The aquatic AIM strategy is currently under development and more information will be available soon. The following is a list of proposed core indicators for use in aquatic ecosystems. 1. Temperature 2. Macroinvertebrate ratio 3. Bankful width 4. Stream gradient 5. Streambank stability 6. Residual pool depth
The methods for measuring core indicators were selected based on the following requirements: well documented, widely used, easy to implement, and minimal potential for bias. The protocols should be carefully followed in order to ensure that data collected from different areas can be compared or combined. Quantitative vegetation data, such as Line-Point-Intercept, Canopy Gap Intercept, and Vegetation Height can be used together to create a comprehensive view of vegetation in an area.
Data acquired using the AIM Strategy will need to be maintained, updated, and available for current and future use. Monitoring data represent a data management challenge because the integrity and reliability of the data must be maintained through time if reliable resource trends are to be established. Effective data management will enable the BLM to determine if public lands are moving toward desirable conditions or resource objectives. The BLM has developed the TerrADat database system as the enterprise database to house data collected through BLM's various AIM projects. For more information on TerrADat, or to inquire about obtaining AIM data, see the links below.
The AIM Strategy will enable the BLM to collect quality field data and move forward in a strategic, coordinated manner by standardizing protocols and incorporating current technologies to address resource questions. However, the core terrestrial indicators are not intended to provide specific information regarding the status and vulnerability of wildlife species/populations/habitats. In 2009, the BLM partnered with the Heinz Center, U.S. Fish and Wildlife Service, state wildlife agencies, and partners to identify wildlife-based conservation targets and performance indicators. State wildlife action plans will be updated to incorporate the conservation targets and performance indicators and, where possible, will be incorporated into the integrated approach.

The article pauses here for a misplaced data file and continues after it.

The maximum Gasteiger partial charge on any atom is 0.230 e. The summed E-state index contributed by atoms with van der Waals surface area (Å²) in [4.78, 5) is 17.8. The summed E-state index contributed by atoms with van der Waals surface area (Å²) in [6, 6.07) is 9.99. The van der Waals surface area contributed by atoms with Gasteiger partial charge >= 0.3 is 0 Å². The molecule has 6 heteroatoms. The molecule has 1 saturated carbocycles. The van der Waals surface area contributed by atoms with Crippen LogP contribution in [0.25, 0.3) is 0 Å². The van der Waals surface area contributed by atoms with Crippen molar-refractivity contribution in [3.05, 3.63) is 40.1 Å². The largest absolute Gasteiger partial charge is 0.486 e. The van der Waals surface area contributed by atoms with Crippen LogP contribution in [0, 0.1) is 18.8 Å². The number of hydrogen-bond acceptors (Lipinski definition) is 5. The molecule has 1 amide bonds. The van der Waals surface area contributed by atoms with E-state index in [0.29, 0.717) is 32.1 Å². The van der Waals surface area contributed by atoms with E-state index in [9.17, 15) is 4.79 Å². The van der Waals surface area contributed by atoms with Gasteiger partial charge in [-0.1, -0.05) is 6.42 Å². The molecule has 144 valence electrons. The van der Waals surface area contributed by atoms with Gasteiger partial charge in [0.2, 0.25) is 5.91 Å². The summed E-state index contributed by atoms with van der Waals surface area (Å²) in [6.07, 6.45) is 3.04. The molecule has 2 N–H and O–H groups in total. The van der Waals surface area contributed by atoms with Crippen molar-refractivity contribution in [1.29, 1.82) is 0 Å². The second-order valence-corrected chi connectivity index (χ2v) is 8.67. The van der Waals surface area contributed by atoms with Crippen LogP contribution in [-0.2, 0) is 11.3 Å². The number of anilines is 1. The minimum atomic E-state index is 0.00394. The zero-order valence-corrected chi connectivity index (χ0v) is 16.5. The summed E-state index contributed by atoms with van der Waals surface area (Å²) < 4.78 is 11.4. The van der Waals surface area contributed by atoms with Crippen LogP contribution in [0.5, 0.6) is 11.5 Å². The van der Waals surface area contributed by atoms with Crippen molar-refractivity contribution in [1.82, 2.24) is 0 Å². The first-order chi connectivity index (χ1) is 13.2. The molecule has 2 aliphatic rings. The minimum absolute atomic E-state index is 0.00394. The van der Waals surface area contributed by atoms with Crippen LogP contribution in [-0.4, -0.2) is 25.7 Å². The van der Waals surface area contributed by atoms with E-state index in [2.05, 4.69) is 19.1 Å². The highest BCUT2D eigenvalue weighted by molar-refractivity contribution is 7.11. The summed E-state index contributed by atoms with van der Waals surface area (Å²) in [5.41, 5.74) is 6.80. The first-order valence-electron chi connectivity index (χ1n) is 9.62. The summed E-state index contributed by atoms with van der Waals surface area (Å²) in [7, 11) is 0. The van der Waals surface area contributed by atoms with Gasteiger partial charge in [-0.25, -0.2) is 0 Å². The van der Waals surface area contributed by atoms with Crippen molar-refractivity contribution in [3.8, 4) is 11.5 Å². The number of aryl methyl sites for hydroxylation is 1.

The BLM will use information derived from AIM-Monitoring to make necessary management adjustments to meet resource objectives described at project, resource management, and/or national program levels. Reporting at multiple scales will inform decision makers on the effectiveness of management actions, opportunities for adaptive management, and evaluating the monitoring program itself.
AIM Monitoring: A Component of the BLM Assessment, Inventory and Monitoring Strategy (Taylor et al., 2014)
Bureau of Land Management: Assessment, Inventory and Monitoring Strategy for Integrated Renewable Resource Management (BLM, 2011)
BLM Core Terrestrial Indicators and Methods: Technical Note 440 (BLM, 2011)
Additional Information Outline of core indicators and methods:
BLM Response to climate change:
Roudabush, R. 2011. BLM Monitoring Strategy: Sustainable Rangelands Roundtable.
MacKinnon, W.C., Karl, J.W., Toevs, G.R., Taylor, J.J., Karl, M. Spurrier, C.S. and J.E. Herrick. 2011. BLM Core Terrestrial Indicators and Methods. Tech Note 440. US Department of the Interior, Bureau of Land Management, National Operations Center, Denver, CO.
Taylor, J., Toevs, G., Karl, J., Bobo, M., Karl, M., Miller, S., and C. Spurrier. 2012. AIM-Monitoring: A Component of the BLM Assessment, Inventory, and Monitoring Strategy. US Department of the Interior, Bureau of Land Management, National Operations Center, Denver, CO.
Toevs, G.R., Taylor, J.J., Spurrier, C.S., MacKinnon, W.C., and M.R. Bobo. 2011. Bureau of Land Management Assessment, Inventory, and Monitoring Strategy: For integrated renewable resources management. Bureau of Land Management, National Operations Center, Denver, CO.